Medical tech startups find fertile ground in Scranton
Medical tech startups find fertile ground in Electric City (Scranton)
New companies can find easy access to funding, space, talent pool and experts.
· By JON O’CONNELL STAFF WRITER The Times-tribune July 5, 2020
When Dr. Robert Karpman needed a fertile place to germinate a potential cure for billions of dollars wasted on health care, Scranton checked a lot of boxes.
The orthopedic surgeon, entrepreneur and Cornell professor from Ithaca, New York, needed somewhere to grow Medi-Trust, a robotic assistant that all but guarantees people who struggle to manage medicine regimens can stay on track.
“We considered other places, but we’re really very happy,” he said.
His company Geri-Safe, founded in 2014, landed in the Scranton Enterprise Center’s business incubator, where his landlord, an affiliate of the Greater Scranton Chamber of Commerce, helped line up the steps to bring his device to market.
Karpman found funding through the state Ben Franklin Technology Partners, which also has a regional office in the Enterprise Center.
The chamber helped him seek out medical institutions where it could test Medi-Trust. Karpman asked the Wright Center for Graduate Medical Education to help recruit 30 candidates for a clinical effectiveness study.
His application is pending before the Wright Center’s institutional review board.
Karpman offers only the latest example of medical technology companies choosing to grow in Northeast Pennsylvania, forgoing such medicine and innovation destinations as Boston, Philadelphia or New York City.
The inventor, whose resume includes teaching positions at the University of Arizona, Mayo Medical School and executive posts in health systems around the country, found what he was looking for in Scranton.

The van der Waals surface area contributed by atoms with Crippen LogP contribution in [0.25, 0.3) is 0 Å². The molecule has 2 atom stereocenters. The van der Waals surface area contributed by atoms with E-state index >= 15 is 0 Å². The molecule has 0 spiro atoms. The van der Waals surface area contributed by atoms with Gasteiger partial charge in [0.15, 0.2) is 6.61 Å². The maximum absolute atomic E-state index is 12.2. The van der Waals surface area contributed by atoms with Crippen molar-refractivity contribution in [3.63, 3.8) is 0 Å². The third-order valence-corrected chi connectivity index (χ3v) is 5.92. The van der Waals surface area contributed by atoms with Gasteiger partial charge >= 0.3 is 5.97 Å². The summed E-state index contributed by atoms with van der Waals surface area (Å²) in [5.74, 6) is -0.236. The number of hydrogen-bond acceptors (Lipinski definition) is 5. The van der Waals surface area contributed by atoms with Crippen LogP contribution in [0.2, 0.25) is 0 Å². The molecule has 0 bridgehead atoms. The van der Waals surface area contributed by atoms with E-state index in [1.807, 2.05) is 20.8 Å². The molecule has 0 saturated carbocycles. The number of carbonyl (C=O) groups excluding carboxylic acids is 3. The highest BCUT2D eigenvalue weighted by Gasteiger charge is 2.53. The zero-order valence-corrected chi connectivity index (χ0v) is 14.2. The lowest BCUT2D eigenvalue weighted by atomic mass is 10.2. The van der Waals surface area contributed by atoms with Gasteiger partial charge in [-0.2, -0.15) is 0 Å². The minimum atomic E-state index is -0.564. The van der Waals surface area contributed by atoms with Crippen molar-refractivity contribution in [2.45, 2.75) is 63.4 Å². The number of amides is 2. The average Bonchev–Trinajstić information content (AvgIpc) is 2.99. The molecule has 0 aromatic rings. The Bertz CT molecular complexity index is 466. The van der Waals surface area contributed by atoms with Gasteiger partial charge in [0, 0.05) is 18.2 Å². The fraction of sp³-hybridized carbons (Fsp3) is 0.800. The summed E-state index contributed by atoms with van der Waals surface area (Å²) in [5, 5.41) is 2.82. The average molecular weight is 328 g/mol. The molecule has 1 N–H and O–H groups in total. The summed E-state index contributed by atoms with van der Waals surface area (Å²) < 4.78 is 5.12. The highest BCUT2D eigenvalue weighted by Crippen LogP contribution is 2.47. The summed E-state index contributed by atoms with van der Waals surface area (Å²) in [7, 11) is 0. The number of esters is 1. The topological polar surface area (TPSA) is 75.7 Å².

At least two other startups in the medical technology invention sector are in area incubators.
At the Tek Ridge Center incubator in Jessup, the company SnapSlide, founded by the Moscow entrepreneur Zachery “Rocky” Batzel, invented a better pill bottle that requires only one hand to open, but still keeps kids out.
The square-shaped bottle has sweeping implications for people who have had limbs amputated or those with arthritis who struggle to maneuver the pushing/twisting motion of a typical pill bottle.
Also in the Scranton incubator, Unison Workforce Technologies LLC is building a platform that helps home health companies automatically log their workers’ movements in the field using global positioning systems and bluetooth. The technology would help workers manage schedules and stay on top of tasks.
“It takes more than just real estate,” Bob Durkin, Scranton chamber president, said of inventing new tech and getting it to market.
Entrepreneurs synergize momentum in an incubator, where they also get access to capital, education and connections. “No individual in an entrepreneurial environment, generally, can succeed just in their own space,” he said.
The concept behind the Medi-Trust device isn’t exactly new. Plenty of other companies are trying to fix medication nonadherence with technology. Durkin said at the local level, health professionals have been enthusiastic about it. “I think that’s got legs,” he said.